As is appreciated by those skilled in the art, the World Wide Web (WWW) is a vast collection of interconnected or “hypertext” documents written in HyperText Markup Language (HTML) or other markup languages, that are electronically stored at WWW sites throughout the Internet. A WWW site is a server connected to the Internet that has mass storage facilities for storing hypertext documents and that runs administrative software for handling requests for those stored hypertext documents. A hypertext document normally includes a number of hyperlinks that may be identified in various ways (e.g., highlighted portions of text) which link the document to other hypertext documents possibly stored at a WWW site elsewhere on the Internet. Each hyperlink is associated with a Uniform Resource Locator (URL) and provides the exact location of the linked document on a server connected to the Internet and describes the document. Thus, whenever a hypertext document is retrieved from any WWW server, the document is considered to be retrieved from the WWW. As is known to those skilled in the art, a WWW server may also includes facilities for storing and transmitting application programs, which is application programs written in the JAVA™ programming language from Sun Microsystems, for execution on a remote computer. Likewise a WWW server may also include facilities for executing scripts or other application programs on the WWW server itself.

A consumer or other remote user may retrieve hypertext documents from the WWW via a WWW browser application program. The WWW browser is a software application program for providing a graphical user interface to the WWW. Upon request from the consumer via the WWW browser, the browser accesses and retrieves the desired hypertext document from the appropriate WWW server using the URL for the document and a protocol known as a HyperText Transfer Protocol (HTTP). HTTP is a higher-level protocol than TCP/IP and is designed specifically for the requirements of the WWW. It is used on top of TCP/IP to transfer hypertext documents between servers and clients. The WWW browser may also retrieve application programs from the WWW server, such as JAVA™ applets, for execution on the client computer.

The present application is directed toward a method and system for implementing a dependency-based property system for mitigating the amount of time necessary to process property changes in a user interface UI. More specifically, the present invention will be described in relation to a system and method for implementing a dependency-based property system for a declarative UI. However, one skilled in the relevant art will readily understand that the present invention is not limited in its application to a declarative UI. Thus, it is to be understood that the disclosed embodiment is only by way of example and should not be construed as limiting.

In accordance with the present invention, a software application program 48 can instantiate various UI display objects by specifying various attribute values for the UI display objects and transmitting the definition of the UI object to the operating system 46. Additionally, other components, including components of the operating system 46 may define UI objects to be displayed. In turn, the operating system 46 can manipulate a number of hardware devices to generate the UI objects on the computer display. In one embodiment of the present invention, software applications 48 resident on the system memory 24 can instantiate UI objects for display through the use of a markup language conforming to the standard generalized markup language (“SGML”) format, such as the extensible markup language (“XML”). In accordance with this embodiment, each software application program 48 may generate XML instance data specifying displaying properties conforming to a cascading style sheet (“CSS”) or Level 2 cascading style sheet (“CSS2”). One skilled in the relevant art will appreciate that the XML instance data generated by the software application program may utilize a base XML schema defined by the operating system or an extended XML schema in specifying the attribute values. Still further, one skilled in the relevant art will appreciate that the software application 48 is not limited to utilizing XML instance data or variations of a cascading style sheet.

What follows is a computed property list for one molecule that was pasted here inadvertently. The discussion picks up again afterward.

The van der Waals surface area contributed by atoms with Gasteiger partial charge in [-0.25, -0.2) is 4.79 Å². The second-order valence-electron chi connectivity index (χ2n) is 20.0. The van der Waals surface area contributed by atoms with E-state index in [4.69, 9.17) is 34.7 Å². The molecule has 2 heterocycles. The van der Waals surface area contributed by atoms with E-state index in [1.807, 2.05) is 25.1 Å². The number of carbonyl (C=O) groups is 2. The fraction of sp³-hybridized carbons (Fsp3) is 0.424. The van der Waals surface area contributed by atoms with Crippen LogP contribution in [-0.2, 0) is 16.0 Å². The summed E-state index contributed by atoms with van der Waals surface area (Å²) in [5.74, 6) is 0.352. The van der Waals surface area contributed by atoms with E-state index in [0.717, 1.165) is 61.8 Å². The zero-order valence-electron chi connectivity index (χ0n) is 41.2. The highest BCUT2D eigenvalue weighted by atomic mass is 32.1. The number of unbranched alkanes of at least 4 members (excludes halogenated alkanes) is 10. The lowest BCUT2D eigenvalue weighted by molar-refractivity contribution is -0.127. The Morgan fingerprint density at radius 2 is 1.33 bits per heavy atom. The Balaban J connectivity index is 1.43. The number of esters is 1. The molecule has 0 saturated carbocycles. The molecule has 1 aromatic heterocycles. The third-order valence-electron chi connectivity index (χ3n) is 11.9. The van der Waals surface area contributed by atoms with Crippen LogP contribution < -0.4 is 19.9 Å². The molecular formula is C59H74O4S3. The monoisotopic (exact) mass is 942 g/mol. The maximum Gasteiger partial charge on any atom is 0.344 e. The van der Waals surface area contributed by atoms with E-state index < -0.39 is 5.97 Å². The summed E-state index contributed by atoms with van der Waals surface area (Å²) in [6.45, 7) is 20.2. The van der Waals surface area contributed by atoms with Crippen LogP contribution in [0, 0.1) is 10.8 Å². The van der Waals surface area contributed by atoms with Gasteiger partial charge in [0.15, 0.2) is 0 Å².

FIG. 1 is a block diagram illustrative of XML instance data 100 specifying attribute values for a UI object in accordance with the present invention. In accordance with this illustrative embodiment, the XML instance data 100 relates to defining display attribute values for a specific UI object, namely, a “BUTTON” object generated for the software application program 48. The XML instance data 100 includes a first portion 102 for specifying a “raised” attribute value for the “borderstyle” attribute of the “Button” class. Additionally, the XML instance data 100 includes a second portion 104 for specifying a “sunken” attribute value for the “borderstyle” attribute if an attribute “selector” is at a “pressed” value. The XML instance data 100 specifies values for the “borderstyle” attribute that are conditional upon whether the selector attribute has a “pressed” attribute value. Thus, the operating system 46 would be instructed to display the borderstyle of the BUTTON object as “raised” if the selector has a pressed value, and “sunken” if the selector has a not pressed value.